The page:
• Blind tests. Testers are not given any information about the company besides its name and, perhaps, the main office address. The amount of confidential information they can retrieve reflects the current level of security and potential damage;
  • Double-blind tests. In this case, no one at the company (except for several people) is aware of the penetration testing. This approach is the best if you want to find out how fast your employees will detect the hack and how well they will deal with it.

If you want to find out more about the subject, check out the essentials of penetration tests.

After a simulated hacker attack is concluded, you get a detailed report that contains information about critical vulnerabilities that represent a high risk for the system security and how they can be exploited. Using this information, you can get rid of those vulnerabilities before a real-world hack happens.

How often should you perform penetration testing? Well, as our experience has shown, you should test your system regularly once per half a year or a year and, what is more important, after every significant change in the system.

The Importance Of Security Testing

In 2017, 1,579 data breaches were recorded in the U.S. On average, one data breach results in $7.35 million in organizational costs to one business affected by it.

There many kinds of attacks: malware, including cryptocurrency-mining malware, ransomware, phishing, and DDoS attacks. Among the companies that were attacked, you can find such corporations as Adidas, Whole Foods, Forever 21, Delta, etc.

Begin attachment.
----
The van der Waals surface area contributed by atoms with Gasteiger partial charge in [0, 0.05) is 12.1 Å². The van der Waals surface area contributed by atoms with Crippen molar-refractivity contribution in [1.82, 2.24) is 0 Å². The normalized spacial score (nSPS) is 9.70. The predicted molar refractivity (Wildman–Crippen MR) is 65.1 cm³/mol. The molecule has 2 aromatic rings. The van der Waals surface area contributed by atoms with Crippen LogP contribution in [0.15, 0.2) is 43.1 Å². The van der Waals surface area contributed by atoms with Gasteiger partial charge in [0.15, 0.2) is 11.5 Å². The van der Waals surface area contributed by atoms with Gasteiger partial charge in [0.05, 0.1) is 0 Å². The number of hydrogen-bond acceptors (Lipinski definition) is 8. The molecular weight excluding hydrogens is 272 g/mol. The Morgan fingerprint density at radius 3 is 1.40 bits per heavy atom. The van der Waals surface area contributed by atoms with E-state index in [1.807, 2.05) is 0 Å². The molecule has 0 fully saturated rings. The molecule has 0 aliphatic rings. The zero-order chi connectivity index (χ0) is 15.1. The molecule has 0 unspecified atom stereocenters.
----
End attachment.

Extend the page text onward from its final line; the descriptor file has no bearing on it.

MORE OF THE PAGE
The importance of security testing can be illustrated by one of the attacks in 2018. In April, Sears informed its clients that their credit card information was stolen. This data breach affected up to 100,000 Sears clients that bought items online from September 27, 2017, to October 12, 2017.

Failing to protect your systems from a hacker attack will cost you money. However, there is even more to this than just losing money – it’s losing your reputation. If you are unable to protect your corporate data or your customers’/clients’/users’ personal data, you risk losing existing and potential customers.

There is an opinion that if you are a small enterprise, hackers won’t make you their target – instead, they aim for the big fish, i.e. corporations with millions in their bank accounts. However, that is a misconception – 43% of hacker attacks target small businesses. Furthermore, large corporations have enough resources to recover after the attack, but small businesses may not have this luxury.

5 Reasons Why Ethical Hacking Is Necessary

So, why do penetration testing? Why is this particular type of testing worth your investment? We have taken a look back at our experience and identified 5 main reasons why penetration testing is necessary.

1. It Reveals Vulnerabilities In The Safe Environment

Vulnerability testing doesn’t reveal all the potential weaknesses present in the system. This is why penetration testing is needed – it reveals those vulnerabilities that your security team is not aware of. This is especially important when you update your software – changes in the code mean potential new weaknesses.